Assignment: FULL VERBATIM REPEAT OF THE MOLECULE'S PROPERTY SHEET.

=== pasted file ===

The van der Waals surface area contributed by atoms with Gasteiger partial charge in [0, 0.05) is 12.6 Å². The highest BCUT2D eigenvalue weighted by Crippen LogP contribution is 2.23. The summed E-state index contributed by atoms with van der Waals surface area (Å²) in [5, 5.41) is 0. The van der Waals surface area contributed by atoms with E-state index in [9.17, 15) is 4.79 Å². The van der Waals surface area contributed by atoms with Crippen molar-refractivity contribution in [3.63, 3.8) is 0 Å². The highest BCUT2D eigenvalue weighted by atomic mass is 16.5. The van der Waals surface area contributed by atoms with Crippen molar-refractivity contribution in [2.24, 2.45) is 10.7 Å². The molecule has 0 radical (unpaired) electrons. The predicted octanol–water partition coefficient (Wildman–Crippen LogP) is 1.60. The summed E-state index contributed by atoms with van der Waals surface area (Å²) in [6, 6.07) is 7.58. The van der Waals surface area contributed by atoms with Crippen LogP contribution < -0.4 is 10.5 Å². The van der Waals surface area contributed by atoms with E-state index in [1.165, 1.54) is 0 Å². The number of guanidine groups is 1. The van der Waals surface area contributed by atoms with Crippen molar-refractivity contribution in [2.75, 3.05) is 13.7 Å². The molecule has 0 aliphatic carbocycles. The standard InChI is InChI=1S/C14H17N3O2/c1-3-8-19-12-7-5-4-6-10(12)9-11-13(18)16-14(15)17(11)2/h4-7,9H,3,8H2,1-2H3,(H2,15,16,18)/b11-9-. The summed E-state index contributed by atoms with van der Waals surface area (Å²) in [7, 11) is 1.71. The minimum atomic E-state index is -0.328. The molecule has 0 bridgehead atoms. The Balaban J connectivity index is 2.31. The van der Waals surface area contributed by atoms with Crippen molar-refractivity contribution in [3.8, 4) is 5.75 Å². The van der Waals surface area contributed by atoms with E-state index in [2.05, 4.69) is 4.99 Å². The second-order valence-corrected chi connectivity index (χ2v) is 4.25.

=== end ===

The van der Waals surface area contributed by atoms with Gasteiger partial charge in [0, 0.05) is 12.6 Å². The highest BCUT2D eigenvalue weighted by Crippen LogP contribution is 2.23. The summed E-state index contributed by atoms with van der Waals surface area (Å²) in [5, 5.41) is 0. The van der Waals surface area contributed by atoms with E-state index in [9.17, 15) is 4.79 Å². The van der Waals surface area contributed by atoms with Crippen molar-refractivity contribution in [3.63, 3.8) is 0 Å². The highest BCUT2D eigenvalue weighted by atomic mass is 16.5. The van der Waals surface area contributed by atoms with Crippen molar-refractivity contribution in [2.24, 2.45) is 10.7 Å². The molecule has 0 radical (unpaired) electrons. The predicted octanol–water partition coefficient (Wildman–Crippen LogP) is 1.60. The summed E-state index contributed by atoms with van der Waals surface area (Å²) in [6, 6.07) is 7.58. The van der Waals surface area contributed by atoms with Crippen LogP contribution < -0.4 is 10.5 Å². The van der Waals surface area contributed by atoms with E-state index in [1.165, 1.54) is 0 Å². The number of guanidine groups is 1. The van der Waals surface area contributed by atoms with Crippen molar-refractivity contribution in [2.75, 3.05) is 13.7 Å². The molecule has 0 aliphatic carbocycles. The standard InChI is InChI=1S/C14H17N3O2/c1-3-8-19-12-7-5-4-6-10(12)9-11-13(18)16-14(15)17(11)2/h4-7,9H,3,8H2,1-2H3,(H2,15,16,18)/b11-9-. The summed E-state index contributed by atoms with van der Waals surface area (Å²) in [7, 11) is 1.71. The minimum atomic E-state index is -0.328. The molecule has 0 bridgehead atoms. The Balaban J connectivity index is 2.31. The van der Waals surface area contributed by atoms with Crippen molar-refractivity contribution in [3.8, 4) is 5.75 Å². The van der Waals surface area contributed by atoms with E-state index in [2.05, 4.69) is 4.99 Å². The second-order valence-corrected chi connectivity index (χ2v) is 4.25.